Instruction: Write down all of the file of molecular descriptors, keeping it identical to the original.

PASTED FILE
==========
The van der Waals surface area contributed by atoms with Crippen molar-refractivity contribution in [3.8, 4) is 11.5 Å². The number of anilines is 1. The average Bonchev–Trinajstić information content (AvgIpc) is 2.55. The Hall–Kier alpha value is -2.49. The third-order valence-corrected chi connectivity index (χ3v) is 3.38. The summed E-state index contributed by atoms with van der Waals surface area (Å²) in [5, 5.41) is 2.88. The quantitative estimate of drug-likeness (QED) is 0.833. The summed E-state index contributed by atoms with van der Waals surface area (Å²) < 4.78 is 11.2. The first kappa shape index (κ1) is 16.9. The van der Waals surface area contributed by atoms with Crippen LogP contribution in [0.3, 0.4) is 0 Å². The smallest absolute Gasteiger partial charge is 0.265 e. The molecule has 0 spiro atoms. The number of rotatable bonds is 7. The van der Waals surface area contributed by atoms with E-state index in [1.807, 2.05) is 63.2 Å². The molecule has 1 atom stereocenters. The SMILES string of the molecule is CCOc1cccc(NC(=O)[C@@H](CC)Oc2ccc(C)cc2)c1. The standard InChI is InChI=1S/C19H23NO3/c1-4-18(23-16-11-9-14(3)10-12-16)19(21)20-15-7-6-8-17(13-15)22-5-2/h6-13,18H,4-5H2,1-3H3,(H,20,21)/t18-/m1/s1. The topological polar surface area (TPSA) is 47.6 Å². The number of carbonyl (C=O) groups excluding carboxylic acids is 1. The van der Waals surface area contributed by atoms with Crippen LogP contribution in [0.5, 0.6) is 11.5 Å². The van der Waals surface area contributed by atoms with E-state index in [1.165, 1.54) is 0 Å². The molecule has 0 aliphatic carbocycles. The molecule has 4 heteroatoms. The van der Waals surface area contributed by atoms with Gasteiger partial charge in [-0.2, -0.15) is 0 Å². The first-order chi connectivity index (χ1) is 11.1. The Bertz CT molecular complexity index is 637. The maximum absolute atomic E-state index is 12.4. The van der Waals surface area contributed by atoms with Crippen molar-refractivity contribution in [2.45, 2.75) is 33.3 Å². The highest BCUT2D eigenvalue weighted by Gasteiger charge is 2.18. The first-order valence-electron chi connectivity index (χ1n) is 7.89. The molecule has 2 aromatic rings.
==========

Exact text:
The van der Waals surface area contributed by atoms with Crippen molar-refractivity contribution in [3.8, 4) is 11.5 Å². The number of anilines is 1. The average Bonchev–Trinajstić information content (AvgIpc) is 2.55. The Hall–Kier alpha value is -2.49. The third-order valence-corrected chi connectivity index (χ3v) is 3.38. The summed E-state index contributed by atoms with van der Waals surface area (Å²) in [5, 5.41) is 2.88. The quantitative estimate of drug-likeness (QED) is 0.833. The summed E-state index contributed by atoms with van der Waals surface area (Å²) < 4.78 is 11.2. The first kappa shape index (κ1) is 16.9. The van der Waals surface area contributed by atoms with Crippen LogP contribution in [0.3, 0.4) is 0 Å². The smallest absolute Gasteiger partial charge is 0.265 e. The molecule has 0 spiro atoms. The number of rotatable bonds is 7. The van der Waals surface area contributed by atoms with E-state index in [1.807, 2.05) is 63.2 Å². The molecule has 1 atom stereocenters. The SMILES string of the molecule is CCOc1cccc(NC(=O)[C@@H](CC)Oc2ccc(C)cc2)c1. The standard InChI is InChI=1S/C19H23NO3/c1-4-18(23-16-11-9-14(3)10-12-16)19(21)20-15-7-6-8-17(13-15)22-5-2/h6-13,18H,4-5H2,1-3H3,(H,20,21)/t18-/m1/s1. The topological polar surface area (TPSA) is 47.6 Å². The number of carbonyl (C=O) groups excluding carboxylic acids is 1. The van der Waals surface area contributed by atoms with Crippen LogP contribution in [0.5, 0.6) is 11.5 Å². The van der Waals surface area contributed by atoms with E-state index in [1.165, 1.54) is 0 Å². The molecule has 0 aliphatic carbocycles. The molecule has 4 heteroatoms. The van der Waals surface area contributed by atoms with Gasteiger partial charge in [-0.2, -0.15) is 0 Å². The first-order chi connectivity index (χ1) is 11.1. The Bertz CT molecular complexity index is 637. The maximum absolute atomic E-state index is 12.4. The van der Waals surface area contributed by atoms with Crippen molar-refractivity contribution in [2.45, 2.75) is 33.3 Å². The highest BCUT2D eigenvalue weighted by Gasteiger charge is 2.18. The first-order valence-electron chi connectivity index (χ1n) is 7.89. The molecule has 2 aromatic rings.